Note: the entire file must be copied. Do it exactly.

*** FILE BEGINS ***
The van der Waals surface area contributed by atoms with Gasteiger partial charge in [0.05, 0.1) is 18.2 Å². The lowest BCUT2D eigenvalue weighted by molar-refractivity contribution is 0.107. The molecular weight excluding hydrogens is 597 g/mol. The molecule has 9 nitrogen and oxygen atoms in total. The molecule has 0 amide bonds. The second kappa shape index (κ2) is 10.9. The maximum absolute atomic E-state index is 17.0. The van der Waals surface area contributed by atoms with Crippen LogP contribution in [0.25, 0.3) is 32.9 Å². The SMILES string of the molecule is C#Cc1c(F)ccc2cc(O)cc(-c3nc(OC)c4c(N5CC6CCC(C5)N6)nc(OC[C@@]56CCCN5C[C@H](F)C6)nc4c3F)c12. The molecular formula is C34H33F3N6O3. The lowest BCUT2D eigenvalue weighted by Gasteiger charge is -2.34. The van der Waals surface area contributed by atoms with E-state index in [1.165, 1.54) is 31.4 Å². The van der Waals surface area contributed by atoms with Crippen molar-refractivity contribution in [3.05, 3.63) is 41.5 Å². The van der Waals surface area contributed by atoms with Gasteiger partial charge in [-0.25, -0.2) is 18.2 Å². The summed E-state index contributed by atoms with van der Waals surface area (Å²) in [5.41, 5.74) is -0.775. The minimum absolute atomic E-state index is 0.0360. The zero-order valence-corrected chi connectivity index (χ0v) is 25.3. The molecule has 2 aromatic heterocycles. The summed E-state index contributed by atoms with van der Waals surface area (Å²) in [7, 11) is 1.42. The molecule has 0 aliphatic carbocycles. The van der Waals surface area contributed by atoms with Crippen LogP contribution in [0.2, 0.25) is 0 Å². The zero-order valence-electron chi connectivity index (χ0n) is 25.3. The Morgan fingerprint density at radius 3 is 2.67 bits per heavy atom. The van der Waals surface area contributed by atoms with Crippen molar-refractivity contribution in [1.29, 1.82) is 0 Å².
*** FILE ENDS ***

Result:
The van der Waals surface area contributed by atoms with Gasteiger partial charge in [0.05, 0.1) is 18.2 Å². The lowest BCUT2D eigenvalue weighted by molar-refractivity contribution is 0.107. The molecular weight excluding hydrogens is 597 g/mol. The molecule has 9 nitrogen and oxygen atoms in total. The molecule has 0 amide bonds. The second kappa shape index (κ2) is 10.9. The maximum absolute atomic E-state index is 17.0. The van der Waals surface area contributed by atoms with Crippen LogP contribution in [0.25, 0.3) is 32.9 Å². The SMILES string of the molecule is C#Cc1c(F)ccc2cc(O)cc(-c3nc(OC)c4c(N5CC6CCC(C5)N6)nc(OC[C@@]56CCCN5C[C@H](F)C6)nc4c3F)c12. The molecular formula is C34H33F3N6O3. The lowest BCUT2D eigenvalue weighted by Gasteiger charge is -2.34. The van der Waals surface area contributed by atoms with E-state index in [1.165, 1.54) is 31.4 Å². The van der Waals surface area contributed by atoms with Crippen molar-refractivity contribution in [3.05, 3.63) is 41.5 Å². The van der Waals surface area contributed by atoms with Gasteiger partial charge in [-0.25, -0.2) is 18.2 Å². The summed E-state index contributed by atoms with van der Waals surface area (Å²) in [5.41, 5.74) is -0.775. The minimum absolute atomic E-state index is 0.0360. The zero-order valence-corrected chi connectivity index (χ0v) is 25.3. The molecule has 2 aromatic heterocycles. The summed E-state index contributed by atoms with van der Waals surface area (Å²) in [7, 11) is 1.42. The molecule has 0 aliphatic carbocycles. The van der Waals surface area contributed by atoms with Crippen LogP contribution in [0.2, 0.25) is 0 Å². The zero-order valence-electron chi connectivity index (χ0n) is 25.3. The Morgan fingerprint density at radius 3 is 2.67 bits per heavy atom. The van der Waals surface area contributed by atoms with Crippen molar-refractivity contribution in [1.29, 1.82) is 0 Å².